An Insider's Guide to Munfordville, KY: A Must-Visit Trail Town on the Banks of the Green River

With first-class paddling and fishing, scenic hiking and natural wonders, challenging road and mountain biking, and world-famous rock climbing—the amount and variety of outdoor recreation in Kentucky is simply mind-blowing. Located in the heart of the state's best outdoor destinations are what they call "Trail Towns," which serve as the perfect base camps from which to launch all manners of nature-driven adventures and cultural activities with a concentration of services like dining, lodging, outfitters, and even rest day fun.


Munfordville is nestled in the south-central portion of the state and is poised right along the banks of one of the most popular paddling rivers in Kentucky, the Green River. The town serves as the gateway to the emerald water that bisects through the heart of Mammoth Cave National Park, the world’s longest known cave system. Munfordville’s close proximity to these two very special places is how it earned Trail Town status, a designation it takes quite seriously.




Hiking Cyclists and hikers can also check out the Mammoth Cave Railroad Bike and Hike Trail. Above ground, Mammoth Cave National Park offers 52,800 acres of rolling old-growth forests that are crisscrossed with hiking and horseback riding trails accessible from six trailheads.


Of course, the real draw is the caves themselves. Five levels covering more than 365 miles have been documented, with untold miles of labyrinthine tunnels still to be mapped out. Ranger-led tours that last from 1-6 hours with varying degrees of difficulty can be had here, from casual walks in large caverns, to getting dirty while squeezing, crawling, and scrambling deep into the heart of the cave.

Mountain Biking


Normally, mountain biking isn’t allowed in national parks, but the local mountain bike association teamed up with the park service to build and maintain a trail system here. Currently, there is a selection of Gateway Trails, the best of which is the 9-mile Big Hollow trail. Aimed mostly at beginners and intermediate riders, alternative lines with features for more advanced riders give a little something for everyone. Cyclists and hikers can also check out the Mammoth Cave Railroad Bike and Hike Trail, a rolling crushed-gravel path that follows part of the historic railway through the park.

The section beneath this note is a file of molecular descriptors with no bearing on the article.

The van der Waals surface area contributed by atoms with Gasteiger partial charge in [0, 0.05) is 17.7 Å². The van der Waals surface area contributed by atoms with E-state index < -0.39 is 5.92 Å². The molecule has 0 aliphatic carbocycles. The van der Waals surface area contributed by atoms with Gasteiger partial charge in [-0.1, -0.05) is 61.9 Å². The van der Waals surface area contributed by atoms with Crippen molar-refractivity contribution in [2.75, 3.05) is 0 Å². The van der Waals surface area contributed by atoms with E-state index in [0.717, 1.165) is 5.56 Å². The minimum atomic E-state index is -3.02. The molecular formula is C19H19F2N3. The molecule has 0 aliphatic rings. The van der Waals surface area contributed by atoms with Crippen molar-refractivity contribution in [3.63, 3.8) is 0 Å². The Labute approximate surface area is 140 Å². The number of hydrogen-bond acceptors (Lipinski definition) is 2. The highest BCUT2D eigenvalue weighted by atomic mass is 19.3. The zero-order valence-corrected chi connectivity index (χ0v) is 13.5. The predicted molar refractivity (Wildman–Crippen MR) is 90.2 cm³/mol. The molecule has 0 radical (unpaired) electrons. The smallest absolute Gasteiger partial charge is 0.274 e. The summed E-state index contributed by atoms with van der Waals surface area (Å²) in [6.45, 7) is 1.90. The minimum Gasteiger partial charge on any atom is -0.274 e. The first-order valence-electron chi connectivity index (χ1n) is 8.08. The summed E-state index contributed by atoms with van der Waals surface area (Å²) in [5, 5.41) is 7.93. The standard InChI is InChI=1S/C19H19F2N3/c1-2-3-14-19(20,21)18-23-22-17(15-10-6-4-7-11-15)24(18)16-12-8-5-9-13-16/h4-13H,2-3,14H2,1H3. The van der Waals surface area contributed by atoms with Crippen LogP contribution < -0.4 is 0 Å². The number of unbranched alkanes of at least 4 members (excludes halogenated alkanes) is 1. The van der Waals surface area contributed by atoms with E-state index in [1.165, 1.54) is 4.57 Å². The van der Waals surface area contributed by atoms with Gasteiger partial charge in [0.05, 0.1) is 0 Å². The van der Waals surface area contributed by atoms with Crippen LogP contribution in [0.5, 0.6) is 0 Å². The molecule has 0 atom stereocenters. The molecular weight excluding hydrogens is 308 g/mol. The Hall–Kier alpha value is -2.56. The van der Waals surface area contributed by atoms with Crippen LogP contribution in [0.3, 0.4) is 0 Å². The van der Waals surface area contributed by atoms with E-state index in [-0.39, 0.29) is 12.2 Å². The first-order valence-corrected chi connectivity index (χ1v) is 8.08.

Kentucky is a paradise for water lovers, and the other big reason people come to Munfordville is to paddle the crown jewel in Kentucky’s river system, the Green River. It’s one of the most biologically diverse rivers in the country, with more than 150 species of fish and 71 species of mussels calling its clean, green waters home. It gently flows through some of the most pastoral, lush, and picturesque landscape on Earth.


Take a walk or a paddle along the Green River. Many sections of the river that are postcard-worthy, but one particular highlight is the 300 Springs Waterfall. The land around the falls is privately owned, so the only way to see the falls is by water. From seemingly out of nowhere, multiple streams burst dramatically from the craggy limestone and elegantly cascade down the moss-covered cliffs. What the class I/II river lacks in rapids, it makes up with jaw-dropping, majestic scenery. Expect to canoe past tall karst formations, towering cliffs, cold springs, fascinating caves, and deep gorges, all under the shady canopy of old-growth hardwood forests.